All this legislation will do is to create a species of state prosecutor whose worth will be determined by the number of police officers' scalps collected and careers destroyed.  It will deteriorate the quality of police organizations  and with that, the safety of every community in New Jersey.

The Assembly might consider a "sensitivity training" amendment for special prosecutor designees.  It would include eight weeks of putting on a police officer's uniform, strapping on a sidearm, and engaging in day-to-day police work like traffic stops and domestic calls.  Call it prosecutors' boot camp.   

Just why two Republican Senators -- Beck and Cardinale -- would cross party lines to vote for this misguided legislation is open to question.  We suggest that it is because they find the contemplation of labor unions and working people disagreeable.  Senator Beck is a career  politician and lobbyist, while Senator Cardinale is a politician with a profession, as well as the owner of a luxury property in the Caribbean.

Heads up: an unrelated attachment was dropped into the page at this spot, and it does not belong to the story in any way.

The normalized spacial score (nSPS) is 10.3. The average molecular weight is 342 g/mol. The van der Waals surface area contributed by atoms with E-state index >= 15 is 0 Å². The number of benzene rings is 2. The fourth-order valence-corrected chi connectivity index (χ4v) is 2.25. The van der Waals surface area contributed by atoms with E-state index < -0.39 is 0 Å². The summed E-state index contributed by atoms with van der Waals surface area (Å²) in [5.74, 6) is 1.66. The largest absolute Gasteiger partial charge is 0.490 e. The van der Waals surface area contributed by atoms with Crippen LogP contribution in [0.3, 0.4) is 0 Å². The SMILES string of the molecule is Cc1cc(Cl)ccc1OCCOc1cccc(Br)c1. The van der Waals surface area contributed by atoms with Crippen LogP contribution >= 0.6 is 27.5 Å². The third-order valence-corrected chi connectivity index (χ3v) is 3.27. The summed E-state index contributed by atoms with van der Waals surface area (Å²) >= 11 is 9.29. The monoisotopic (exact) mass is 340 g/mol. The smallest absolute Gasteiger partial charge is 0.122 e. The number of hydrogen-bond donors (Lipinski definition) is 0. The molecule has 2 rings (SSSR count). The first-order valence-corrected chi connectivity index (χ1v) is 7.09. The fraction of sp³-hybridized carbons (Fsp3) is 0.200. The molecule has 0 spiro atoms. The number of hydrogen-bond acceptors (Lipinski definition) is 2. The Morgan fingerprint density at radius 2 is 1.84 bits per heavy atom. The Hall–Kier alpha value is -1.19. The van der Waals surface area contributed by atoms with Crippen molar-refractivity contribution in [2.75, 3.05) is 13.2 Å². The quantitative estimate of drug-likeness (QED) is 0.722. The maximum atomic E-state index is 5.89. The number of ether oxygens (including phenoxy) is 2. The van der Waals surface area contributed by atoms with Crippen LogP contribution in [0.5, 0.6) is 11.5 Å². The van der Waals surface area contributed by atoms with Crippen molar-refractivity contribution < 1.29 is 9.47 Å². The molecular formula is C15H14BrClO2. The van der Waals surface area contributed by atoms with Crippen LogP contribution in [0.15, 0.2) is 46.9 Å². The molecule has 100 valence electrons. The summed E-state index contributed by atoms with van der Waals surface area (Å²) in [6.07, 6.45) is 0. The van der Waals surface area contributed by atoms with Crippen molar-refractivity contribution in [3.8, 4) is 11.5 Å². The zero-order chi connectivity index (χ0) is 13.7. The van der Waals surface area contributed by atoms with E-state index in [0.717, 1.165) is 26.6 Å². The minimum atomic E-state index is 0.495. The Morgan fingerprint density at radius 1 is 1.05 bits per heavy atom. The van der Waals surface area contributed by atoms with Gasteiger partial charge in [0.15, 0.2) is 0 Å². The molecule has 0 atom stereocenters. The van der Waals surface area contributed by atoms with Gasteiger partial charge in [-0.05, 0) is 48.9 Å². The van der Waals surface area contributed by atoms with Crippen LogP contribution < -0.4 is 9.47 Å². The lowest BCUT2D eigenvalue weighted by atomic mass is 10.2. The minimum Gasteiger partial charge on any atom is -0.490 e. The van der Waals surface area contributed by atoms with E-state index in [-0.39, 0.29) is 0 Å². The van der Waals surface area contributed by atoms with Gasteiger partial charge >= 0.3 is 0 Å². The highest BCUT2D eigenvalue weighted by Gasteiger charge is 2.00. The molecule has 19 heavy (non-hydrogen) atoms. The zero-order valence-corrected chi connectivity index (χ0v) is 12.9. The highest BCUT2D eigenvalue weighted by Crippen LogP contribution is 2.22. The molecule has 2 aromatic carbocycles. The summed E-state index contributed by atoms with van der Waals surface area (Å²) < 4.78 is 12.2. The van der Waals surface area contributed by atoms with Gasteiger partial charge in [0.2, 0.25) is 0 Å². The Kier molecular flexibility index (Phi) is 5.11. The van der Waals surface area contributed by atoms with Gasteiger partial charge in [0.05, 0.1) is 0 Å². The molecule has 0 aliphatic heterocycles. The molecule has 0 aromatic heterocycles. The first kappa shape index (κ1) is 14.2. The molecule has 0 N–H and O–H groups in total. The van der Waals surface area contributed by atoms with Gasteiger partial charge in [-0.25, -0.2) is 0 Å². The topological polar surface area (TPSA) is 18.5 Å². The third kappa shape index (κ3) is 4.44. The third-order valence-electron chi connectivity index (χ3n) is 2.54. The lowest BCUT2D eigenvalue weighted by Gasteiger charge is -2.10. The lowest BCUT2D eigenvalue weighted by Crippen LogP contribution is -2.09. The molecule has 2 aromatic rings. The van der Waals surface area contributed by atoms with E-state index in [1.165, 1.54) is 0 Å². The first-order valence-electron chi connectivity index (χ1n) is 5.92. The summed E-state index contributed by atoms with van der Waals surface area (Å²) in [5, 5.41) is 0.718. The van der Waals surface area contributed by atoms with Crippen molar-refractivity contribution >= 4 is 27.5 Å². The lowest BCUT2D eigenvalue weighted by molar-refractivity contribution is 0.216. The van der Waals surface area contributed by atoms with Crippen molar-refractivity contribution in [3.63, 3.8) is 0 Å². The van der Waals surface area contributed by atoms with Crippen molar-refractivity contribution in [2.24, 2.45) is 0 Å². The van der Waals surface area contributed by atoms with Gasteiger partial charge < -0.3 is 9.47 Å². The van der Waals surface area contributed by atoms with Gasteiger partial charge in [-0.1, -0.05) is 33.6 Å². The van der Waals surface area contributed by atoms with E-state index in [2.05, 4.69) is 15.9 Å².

According to a press release put out by the ACLU, Beck and Cardinale casts their votes on behalf of that organization as well as Black Lives Matter Morristown, Black Lives Matter Paterson, Black Lives Matter New Jersey, the Drug Policy Alliance, Garden State Equality, New Jersey Citizen Action, and the New Jersey Policy Perspective.  Beck and Cardinale stood with the far-left to screw working police officers and their families.